Business Coach Column by Ruben Anlacan, Jr. (President, BusinessCoach, Inc.) from the Manila Bulletin
A few months back, I talked with a recruitment officer who told me that during the hiring process, she prepares three receptacles for the applicants. The first is for the graduates of UP, Ateneo, La Salle, and UST. The second is for the graduates of other exclusive schools. While the third container will hold the applicants coming from “the other schools”.
She elaborated that she scans first the documents coming from the first receptacle, and if nobody qualifies, that is when she would browse on the second container. According to her, no way would she ever dare touch the applications from the third receptacle.
I took the conversation very lightly, and believed that we were just spending the day casually. I have been hiring staff since 1987, and school has not been an issue with me. But then my company was not a giant and few applicants came from the exclusive schools.
Yet, I was surprised when one of our on-the-job trainees narrated her experience when she was looking for a job in a well-known business district. She prepared all her requirements and made sure she dressed up on the day she submitted her application. When she got in the office, there were several other applicants with her.
A receptionist scanned her documents then told her to just leave them with her. She will be called if her qualifications will match their needs. However, she got dismayed, when she found out that all the other applicants coming from exclusive schools were requested to stay. She had to fight the urge of going back to the receptionist to retrieve her application letter, believing she won’t be called anyway!
Apparently, this is D-I-S-C-R-I-M-I-N-A-T-I-O-N. I never thought this would be done so blatantly until I have heard it straight from someone I knew. I was even told that some hiring officers ask the following questions during interview: “Do you own a car?” “Do you have outstanding loans?” “Do you own or rent a residence?” How can these questions help in deciphering whether an applicant is qualified or not? I was quite sympathetic for the trainee who narrated this as she is ambitious and hardworking.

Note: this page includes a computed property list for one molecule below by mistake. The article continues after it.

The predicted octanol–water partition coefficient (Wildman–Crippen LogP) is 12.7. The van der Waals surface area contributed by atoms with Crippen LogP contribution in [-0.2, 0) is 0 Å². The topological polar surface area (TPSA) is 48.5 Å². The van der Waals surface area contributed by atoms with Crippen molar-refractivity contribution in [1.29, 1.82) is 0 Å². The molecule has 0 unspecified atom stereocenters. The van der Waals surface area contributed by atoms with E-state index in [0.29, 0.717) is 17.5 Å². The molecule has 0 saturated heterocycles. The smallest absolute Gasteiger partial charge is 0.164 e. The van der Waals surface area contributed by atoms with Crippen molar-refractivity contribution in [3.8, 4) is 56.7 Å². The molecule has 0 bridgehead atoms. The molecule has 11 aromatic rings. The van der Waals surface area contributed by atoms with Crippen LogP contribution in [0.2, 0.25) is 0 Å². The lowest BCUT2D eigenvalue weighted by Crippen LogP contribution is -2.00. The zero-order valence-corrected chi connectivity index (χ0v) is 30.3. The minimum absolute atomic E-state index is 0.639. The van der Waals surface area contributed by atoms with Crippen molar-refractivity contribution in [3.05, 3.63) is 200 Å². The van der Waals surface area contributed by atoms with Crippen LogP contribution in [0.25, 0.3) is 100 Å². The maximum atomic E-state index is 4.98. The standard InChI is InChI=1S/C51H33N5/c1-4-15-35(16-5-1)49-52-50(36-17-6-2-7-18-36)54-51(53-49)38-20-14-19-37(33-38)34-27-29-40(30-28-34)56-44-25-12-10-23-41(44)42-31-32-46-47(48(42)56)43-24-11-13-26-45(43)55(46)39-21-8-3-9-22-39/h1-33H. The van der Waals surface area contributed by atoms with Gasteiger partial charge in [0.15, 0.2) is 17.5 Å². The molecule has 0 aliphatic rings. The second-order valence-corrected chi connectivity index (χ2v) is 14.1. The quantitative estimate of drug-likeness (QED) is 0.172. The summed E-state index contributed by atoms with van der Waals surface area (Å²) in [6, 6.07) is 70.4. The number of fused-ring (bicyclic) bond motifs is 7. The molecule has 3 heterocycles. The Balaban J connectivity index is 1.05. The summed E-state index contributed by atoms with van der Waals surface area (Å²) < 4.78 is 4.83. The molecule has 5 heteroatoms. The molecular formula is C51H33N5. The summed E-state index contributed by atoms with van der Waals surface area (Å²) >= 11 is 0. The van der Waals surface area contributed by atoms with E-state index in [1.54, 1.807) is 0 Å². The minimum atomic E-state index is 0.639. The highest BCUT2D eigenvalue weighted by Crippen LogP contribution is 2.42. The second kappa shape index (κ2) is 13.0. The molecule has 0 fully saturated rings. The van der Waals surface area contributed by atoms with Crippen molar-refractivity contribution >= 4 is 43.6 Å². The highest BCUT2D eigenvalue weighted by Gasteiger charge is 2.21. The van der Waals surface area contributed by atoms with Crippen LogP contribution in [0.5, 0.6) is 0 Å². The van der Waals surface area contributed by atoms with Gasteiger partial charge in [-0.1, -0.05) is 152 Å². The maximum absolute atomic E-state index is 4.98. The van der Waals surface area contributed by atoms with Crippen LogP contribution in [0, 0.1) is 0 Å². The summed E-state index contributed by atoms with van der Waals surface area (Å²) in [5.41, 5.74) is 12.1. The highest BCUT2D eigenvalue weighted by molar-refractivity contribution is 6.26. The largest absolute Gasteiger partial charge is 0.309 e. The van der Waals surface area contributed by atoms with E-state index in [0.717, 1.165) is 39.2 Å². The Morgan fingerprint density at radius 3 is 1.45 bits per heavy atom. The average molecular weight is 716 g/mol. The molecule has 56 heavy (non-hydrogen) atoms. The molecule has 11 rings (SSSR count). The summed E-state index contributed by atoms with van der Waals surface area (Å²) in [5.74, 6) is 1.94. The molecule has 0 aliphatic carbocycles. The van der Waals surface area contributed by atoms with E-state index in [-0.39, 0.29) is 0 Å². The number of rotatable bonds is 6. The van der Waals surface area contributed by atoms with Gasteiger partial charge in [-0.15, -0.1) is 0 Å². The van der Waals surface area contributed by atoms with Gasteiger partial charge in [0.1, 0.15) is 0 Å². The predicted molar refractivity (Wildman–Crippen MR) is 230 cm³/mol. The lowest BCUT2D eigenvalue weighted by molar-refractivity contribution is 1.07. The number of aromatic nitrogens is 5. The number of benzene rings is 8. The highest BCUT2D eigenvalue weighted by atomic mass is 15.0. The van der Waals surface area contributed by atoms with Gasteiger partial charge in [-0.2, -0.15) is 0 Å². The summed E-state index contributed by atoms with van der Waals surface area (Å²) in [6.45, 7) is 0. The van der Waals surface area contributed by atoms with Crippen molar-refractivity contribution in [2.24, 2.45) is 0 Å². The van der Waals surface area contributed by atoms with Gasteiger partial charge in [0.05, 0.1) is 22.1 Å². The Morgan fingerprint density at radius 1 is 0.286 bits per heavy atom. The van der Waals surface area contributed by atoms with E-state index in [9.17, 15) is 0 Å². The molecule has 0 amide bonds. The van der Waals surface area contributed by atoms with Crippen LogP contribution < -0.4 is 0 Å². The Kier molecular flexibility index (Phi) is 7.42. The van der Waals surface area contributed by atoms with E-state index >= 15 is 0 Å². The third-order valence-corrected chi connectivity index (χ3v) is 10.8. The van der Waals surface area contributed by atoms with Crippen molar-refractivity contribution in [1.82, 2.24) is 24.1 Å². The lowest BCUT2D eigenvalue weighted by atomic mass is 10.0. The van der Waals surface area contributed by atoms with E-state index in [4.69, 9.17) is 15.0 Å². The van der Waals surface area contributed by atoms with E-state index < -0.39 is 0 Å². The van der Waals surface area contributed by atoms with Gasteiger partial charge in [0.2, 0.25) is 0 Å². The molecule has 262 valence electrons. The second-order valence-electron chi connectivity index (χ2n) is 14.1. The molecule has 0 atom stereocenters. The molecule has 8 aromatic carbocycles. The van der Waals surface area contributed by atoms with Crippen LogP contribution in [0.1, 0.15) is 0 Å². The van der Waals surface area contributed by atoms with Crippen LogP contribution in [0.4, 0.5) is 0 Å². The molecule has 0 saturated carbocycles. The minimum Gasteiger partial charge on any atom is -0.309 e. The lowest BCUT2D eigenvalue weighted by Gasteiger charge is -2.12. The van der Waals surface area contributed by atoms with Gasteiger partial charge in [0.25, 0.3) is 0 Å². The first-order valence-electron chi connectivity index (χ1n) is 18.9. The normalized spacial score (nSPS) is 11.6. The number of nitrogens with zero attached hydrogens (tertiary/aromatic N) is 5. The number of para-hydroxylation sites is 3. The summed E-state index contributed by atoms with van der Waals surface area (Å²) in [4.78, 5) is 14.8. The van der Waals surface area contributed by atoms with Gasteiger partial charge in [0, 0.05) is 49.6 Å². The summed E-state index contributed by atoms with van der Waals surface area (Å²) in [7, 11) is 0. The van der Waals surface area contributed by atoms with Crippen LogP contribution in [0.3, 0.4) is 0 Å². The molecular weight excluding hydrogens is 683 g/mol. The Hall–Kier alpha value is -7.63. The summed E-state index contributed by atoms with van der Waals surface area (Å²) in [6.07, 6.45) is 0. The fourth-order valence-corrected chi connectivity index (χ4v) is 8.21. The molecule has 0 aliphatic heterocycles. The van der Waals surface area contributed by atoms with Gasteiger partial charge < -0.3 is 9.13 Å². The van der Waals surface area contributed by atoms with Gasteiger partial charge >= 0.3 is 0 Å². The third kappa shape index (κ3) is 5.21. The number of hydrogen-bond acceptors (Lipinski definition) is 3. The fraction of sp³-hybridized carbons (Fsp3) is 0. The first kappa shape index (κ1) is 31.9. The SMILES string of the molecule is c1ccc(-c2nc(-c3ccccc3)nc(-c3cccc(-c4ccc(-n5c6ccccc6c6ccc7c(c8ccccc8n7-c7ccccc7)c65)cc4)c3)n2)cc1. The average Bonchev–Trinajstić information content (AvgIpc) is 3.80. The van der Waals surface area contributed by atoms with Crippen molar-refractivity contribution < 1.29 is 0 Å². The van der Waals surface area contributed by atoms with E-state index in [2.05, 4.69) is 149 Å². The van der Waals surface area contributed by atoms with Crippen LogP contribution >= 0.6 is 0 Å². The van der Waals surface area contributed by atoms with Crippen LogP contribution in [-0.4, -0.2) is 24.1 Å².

This proves a prevalent belief of recruitment officers that graduates of exclusive schools perform better than those coming from the other schools. This is plausibly true, but perhaps certainly not for all cases. A graduate from a less prominent school could just hope that this should not be the basis for denial of employment.
That this manner of selection by school is common is what drives parents to work hard just to send their children to exclusive educational institutions. These schools burgeoned because of their reputations. The mere mention of the name of these schools evokes a distinct sense of pride to their graduates; and while they are often perceived as elitists, we cannot deny the fact that such schools have clout in the community.
But how would this affect employment? As you can see, most of the high paying jobs are usually taken by graduates of exclusive schools. On the other hand, the rank and file positions are reserved for their non-exclusive counterparts.
The best attitude to this problem is similar to my reply to an email who disapproved of my article on age discrimination. It was the sender’s position that those who discriminate on age have good reasons for doing so. At first, I was tempted to try to disprove him but then I realized that I might have given the wrong impression. I certainly do not believe that just ascribing fault will resolve anything.
Blaming your problems on external factors is a fruitless exercise. Attributing your lack of employment to age discrimination is similar to blaming employers for preferring those from the top schools for not getting the higher position, it may assuage your ego but it will bring you nothing.
Despite their handicap of coming from a non-exclusive school, I have seen many people become extremely successful even if their college is quite ordinary. In most cases the advantage of coming from a prominent school declines over time. After a few years in the company the criteria will almost wholly depend on your actual performance on the job.
Over the course of one’s career, success will depend far more on your determination and other factors rather than on just the school you came from. Sooner or later, you will get the position you deserve based on your performance. It is you and not your school that is ultimately responsible for your future.
(All rights reserved. Copyright by Manila Bulletin and Ruben P. Anlacan, Jr. May not be reproduced or copied without express written permission of the copyright holders.)